The Rapids: Ways of Looking at Mania
Published: September 2020© 2020
Imprint: Aevo UTP
Page Count: 296 Pages
Dimensions: 5.40 x 8.60
World Except Australia And New Zealand Rights
296 Pages, 5.40 x 8.60 x 1.10 in
The Rapids is an exploration of manic depression (also known as bipolar disorder). With reflections on artists such as Carrie Fisher, Kanye West, Saul Bellow, Paul Thomas Anderson, and Spalding Gray, Sam Twyford-Moore takes readers on a literary and cultural tour of mania and what it means to live with a diagnosis of "bipolarity" in contemporary society. He also looks at the condition in our digital world, where someone’s manic episode can unfold live in real time, watched by millions.
His own story, told unflinchingly, is shocking and sometimes darkly comic. It gives the book an edge that is not always comfortable but full of insight and empathy. Smart, lively, and well-researched, The Rapids manages to be both a wild ride and introspective at once, exploring a condition that touches thousands of people, directly or indirectly.
Ways of Being Seen
1. Let us now open on a naked man on a street corner in San Diego
Ways of Reading
2. Black backpack, crowbar, torch, book
3. A short tour through the cultural history of manic depression
4. Rapid thought generator: Saul Bellow’s Humboldt’s Gift and Kanye West’s The Life of Pablo
Ways of Seeing
5. It’s just too fucking too: Mania in cinema and the films of Paul Thomas Anderson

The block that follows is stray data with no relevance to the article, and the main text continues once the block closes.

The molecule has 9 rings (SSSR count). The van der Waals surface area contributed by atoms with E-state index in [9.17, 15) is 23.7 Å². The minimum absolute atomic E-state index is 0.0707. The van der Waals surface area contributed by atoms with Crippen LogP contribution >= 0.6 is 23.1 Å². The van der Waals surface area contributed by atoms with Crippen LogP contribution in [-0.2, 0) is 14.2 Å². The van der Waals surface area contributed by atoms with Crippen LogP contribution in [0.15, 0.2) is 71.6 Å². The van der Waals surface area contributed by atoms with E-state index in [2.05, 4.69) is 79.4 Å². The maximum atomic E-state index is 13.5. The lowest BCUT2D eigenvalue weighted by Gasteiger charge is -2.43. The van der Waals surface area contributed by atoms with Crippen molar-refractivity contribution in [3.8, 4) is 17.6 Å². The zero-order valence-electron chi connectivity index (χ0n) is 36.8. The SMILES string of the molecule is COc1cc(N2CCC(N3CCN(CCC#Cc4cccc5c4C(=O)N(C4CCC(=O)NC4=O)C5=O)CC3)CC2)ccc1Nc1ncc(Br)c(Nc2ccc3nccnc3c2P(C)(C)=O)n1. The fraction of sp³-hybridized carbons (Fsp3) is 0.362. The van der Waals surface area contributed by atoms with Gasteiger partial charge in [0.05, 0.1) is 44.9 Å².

6. Under her influence
Ways of Being
7. Speak, Spalding!
8. The Reckoning
9. Carrie F [October 21, 1956–December 27, 2016]
10. This is all to say that I do not know the story at all
11. The rapids: a coda in cuts
‘The Rapids takes the reader by the hand and lays out the realities of mania, up close and personal – what it's like to wrestle with and how the brain navigates its swiftly tilting universe.’Anna Mehler Paperny, author of Hello I Want to Die Please Fix Me: Depression in the First Person
‘As with all great first-person works on mental health, Twyford-Moore’s The Rapids generously weaves his experience of mania through his critical scholarship without purporting to offer any sort of final, clinical clarity. Twyford-Moore’s work – at once critical, personal, and historical – thrusts our misconceptions of mania against the rocks, casting both light and shadow: revealing shapes where there was once mystery, and placing mystery back where shapes once stood.’John Elizabeth Stintzi, author of Vanishing Monuments and Junebat
’The Rapids is a beautiful narration of the beauty and heartache inherent in madness. A humorous and considerate self-reflection on the way our private worlds are inextricably informed and vulnerable to culture, art and music. A personal account and generous contribution to the expanding experiential and scholarly work of Mad studies.’Lucy Costa, Deputy Executive Director of The Empowerment Council, an independent service user rights-based organization in Toronto, Canada, and co-editor of Madness, Violence, and Power: A Critical Collection
‘An important work, The Rapids is about what it means to write and represent madness across media, such as film and literary critique, and how we come to know ourselves through these media, and how they in turn come to inform our understandings of our own experiences of madness, both in constrictive and constructive ways.’Jijian Voronka, School of Social Work, University of Windsor
Related Blog Posts
In the final part of his blog series aimed at highlighting the ways in which mental health is depicted and discussed in today’s world, Sam Twyford-Moore talks to fellow Australian author David Stavanger.
In a new blog series to highlight the ways in which mental health is depicted and discussed in today’s world, Sam Twyford-Moore talks to fellow Australian author Kylie Maslen.
In a new blog series to highlight the ways in which mental health is depicted and discussed in today’s world, Sam Twyford-Moore talks to fellow Australian author Mia Walsch.